"Listen, papa," he began, gasping for breath. "I... I beg you to end this,
"Hold your tongue!" the father shouted at him, and so loudly that the
spectacles fell off his nose; "hold your tongue!"
"I used... I used to be able to put up with such scenes, but... but now I
have got out of the way of it. Do you understand? I have got out of the
way of it!"
"Hold your tongue!" cried the father, and he stamped with his feet. "You
must listen to what I say! I shall say what I like, and you hold your
tongue. At your age I was earning my living, while you... Do you know what
you cost me, you scoundrel? I'll turn you out! Wastrel!"
"Yevgraf Ivanovitch," muttered Fedosya Semyonovna, moving her fingers
nervously; "you know he... you know Petya...!"
"Hold your tongue!" Shiryaev shouted out to her, and tears actually came
into his eyes from anger. "It is you who have spoilt them—you! It's
all your fault! He has no respect for us, does not say his prayers, and
earns nothing! I am only one against the ten of you! I'll turn you out of
The daughter Varvara gazed fixedly at her mother with her mouth open,
moved her vacant-looking eyes to the window, turned pale, and, uttering a
loud shriek, fell back in her chair. The father, with a curse and a wave
of the hand, ran out into the yard.
This was how domestic scenes usually ended at the Shiryaevs'. But on this
occasion, unfortunately, Pyotr the student was carried away by
overmastering anger. He was just as hasty and ill-tempered as his father
and his grandfather the priest, who used to beat his parishioners about
the head with a stick. Pale and clenching his fists, he went up to his
mother and shouted in the very highest tenor note his voice could reach:
"These reproaches are loathsome! sickening to me! I want nothing from you!
Nothing! I would rather die of hunger than eat another mouthful at your
expense! Take your nasty money back! take it!"
The mother huddled against the wall and waved her hands, as though it were
not her son, but some phantom before her. "What have I done?" she wailed.
Like his father, the boy waved his hands and ran into the yard. Shiryaev's
house stood alone on a ravine which ran like a furrow for four miles along
the steppe. Its sides were overgrown with oak saplings and alders, and a
stream ran at the bottom. On one side the house looked towards the ravine,
on the other towards the open country, there were no fences nor hurdles.
Instead there were farm-buildings of all sorts close to one another,
shutting in a small space in front of the house which was regarded as the
yard, and in which hens, ducks, and pigs ran about.
Going out of the house, the student walked along the muddy road towards
the open country. The air was full of a penetrating autumn dampness. The
road was muddy, puddles gleamed here and there, and in the yellow fields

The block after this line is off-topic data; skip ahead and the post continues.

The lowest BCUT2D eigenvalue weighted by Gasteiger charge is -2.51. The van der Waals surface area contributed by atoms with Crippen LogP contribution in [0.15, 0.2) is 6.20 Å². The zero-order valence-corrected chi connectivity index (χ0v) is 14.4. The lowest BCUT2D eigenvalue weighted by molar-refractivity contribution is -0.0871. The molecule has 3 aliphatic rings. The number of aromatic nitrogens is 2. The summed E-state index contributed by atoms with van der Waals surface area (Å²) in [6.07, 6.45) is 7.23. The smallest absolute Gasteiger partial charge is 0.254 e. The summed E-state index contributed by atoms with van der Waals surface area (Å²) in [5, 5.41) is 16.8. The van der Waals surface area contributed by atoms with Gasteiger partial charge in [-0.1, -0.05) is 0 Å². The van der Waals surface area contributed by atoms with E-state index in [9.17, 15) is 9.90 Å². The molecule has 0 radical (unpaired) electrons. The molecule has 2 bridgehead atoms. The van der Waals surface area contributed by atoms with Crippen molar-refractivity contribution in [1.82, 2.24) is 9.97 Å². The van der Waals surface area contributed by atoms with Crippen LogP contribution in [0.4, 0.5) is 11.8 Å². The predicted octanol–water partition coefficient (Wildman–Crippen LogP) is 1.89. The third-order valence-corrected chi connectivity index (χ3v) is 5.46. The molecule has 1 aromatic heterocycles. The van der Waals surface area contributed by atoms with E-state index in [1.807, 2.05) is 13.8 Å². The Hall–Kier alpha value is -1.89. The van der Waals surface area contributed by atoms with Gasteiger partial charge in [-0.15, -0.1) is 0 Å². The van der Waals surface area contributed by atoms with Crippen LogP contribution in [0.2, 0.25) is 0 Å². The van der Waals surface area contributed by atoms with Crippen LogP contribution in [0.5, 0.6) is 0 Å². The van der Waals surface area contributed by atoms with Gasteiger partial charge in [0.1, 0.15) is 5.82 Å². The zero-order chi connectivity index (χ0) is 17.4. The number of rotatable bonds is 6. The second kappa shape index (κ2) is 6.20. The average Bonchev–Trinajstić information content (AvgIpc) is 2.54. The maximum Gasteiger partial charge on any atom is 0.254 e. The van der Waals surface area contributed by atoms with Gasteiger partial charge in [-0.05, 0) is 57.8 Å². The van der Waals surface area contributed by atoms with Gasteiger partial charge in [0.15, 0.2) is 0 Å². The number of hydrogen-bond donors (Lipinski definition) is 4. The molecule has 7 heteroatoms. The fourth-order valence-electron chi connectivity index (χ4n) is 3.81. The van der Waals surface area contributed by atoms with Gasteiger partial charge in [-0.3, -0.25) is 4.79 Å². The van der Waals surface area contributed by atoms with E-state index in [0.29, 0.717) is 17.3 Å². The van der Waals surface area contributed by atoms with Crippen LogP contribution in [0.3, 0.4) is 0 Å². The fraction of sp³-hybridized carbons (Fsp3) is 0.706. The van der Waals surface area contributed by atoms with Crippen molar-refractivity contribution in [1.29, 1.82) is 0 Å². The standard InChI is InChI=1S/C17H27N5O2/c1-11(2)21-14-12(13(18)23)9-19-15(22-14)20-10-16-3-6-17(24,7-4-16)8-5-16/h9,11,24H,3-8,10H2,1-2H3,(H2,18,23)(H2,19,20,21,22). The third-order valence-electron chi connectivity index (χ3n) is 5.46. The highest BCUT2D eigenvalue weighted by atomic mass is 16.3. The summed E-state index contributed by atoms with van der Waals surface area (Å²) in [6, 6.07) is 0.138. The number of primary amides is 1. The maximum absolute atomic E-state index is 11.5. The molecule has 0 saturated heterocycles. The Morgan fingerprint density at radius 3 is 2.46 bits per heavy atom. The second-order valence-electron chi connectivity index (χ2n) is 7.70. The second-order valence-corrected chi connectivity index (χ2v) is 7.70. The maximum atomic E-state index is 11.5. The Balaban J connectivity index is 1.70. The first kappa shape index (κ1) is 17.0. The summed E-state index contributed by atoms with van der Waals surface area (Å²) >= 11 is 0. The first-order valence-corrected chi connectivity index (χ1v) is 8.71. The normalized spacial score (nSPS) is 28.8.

autumn itself seemed looking out from the grass, dismal, decaying, dark.
On the right-hand side of the road was a vegetable-garden cleared of its
crops and gloomy-looking, with here and there sunflowers standing up in it
with hanging heads already black.
Pyotr thought it would not be a bad thing to walk to Moscow on foot; to
walk just as he was, with holes in his boots, without a cap, and without a
farthing of money. When he had gone eighty miles his father, frightened
and aghast, would overtake him, would begin begging him to turn back or
take the money, but he would not even look at him, but would go on and
on.... Bare forests would be followed by desolate fields, fields by
forests again; soon the earth would be white with the first snow, and the
streams would be coated with ice.... Somewhere near Kursk or near
Serpuhovo, exhausted and dying of hunger, he would sink down and die. His
corpse would be found, and there would be a paragraph in all the papers
saying that a student called Shiryaev had died of hunger....
A white dog with a muddy tail who was wandering about the vegetable-garden
looking for something gazed at him and sauntered after him.
He walked along the road and thought of death, of the grief of his family,
of the moral sufferings of his father, and then pictured all sorts of
adventures on the road, each more marvellous than the one before—picturesque
places, terrible nights, chance encounters. He imagined a string of
pilgrims, a hut in the forest with one little window shining in the
darkness; he stands before the window, begs for a night's lodging.... They
let him in, and suddenly he sees that they are robbers. Or, better still,
he is taken into a big manor-house, where, learning who he is, they give
him food and drink, play to him on the piano, listen to his complaints,
and the daughter of the house, a beauty, falls in love with him.
Absorbed in his bitterness and such thoughts, young Shiryaev walked on and
on. Far, far ahead he saw the inn, a dark patch against the grey
background of cloud. Beyond the inn, on the very horizon, he could see a
little hillock; this was the railway-station. That hillock reminded him of
the connection existing between the place where he was now standing and
Moscow, where street-lamps were burning and carriages were rattling in the
streets, where lectures were being given. And he almost wept with
depression and impatience. The solemn landscape, with its order and
beauty, the deathlike stillness all around, revolted him and moved him to
despair and hatred!
"Look out!" He heard behind him a loud voice.
An old lady of his acquaintance, a landowner of the neighbourhood, drove
past him in a light, elegant landau. He bowed to her, and smiled all over
his face. And at once he caught himself in that smile, which was so out of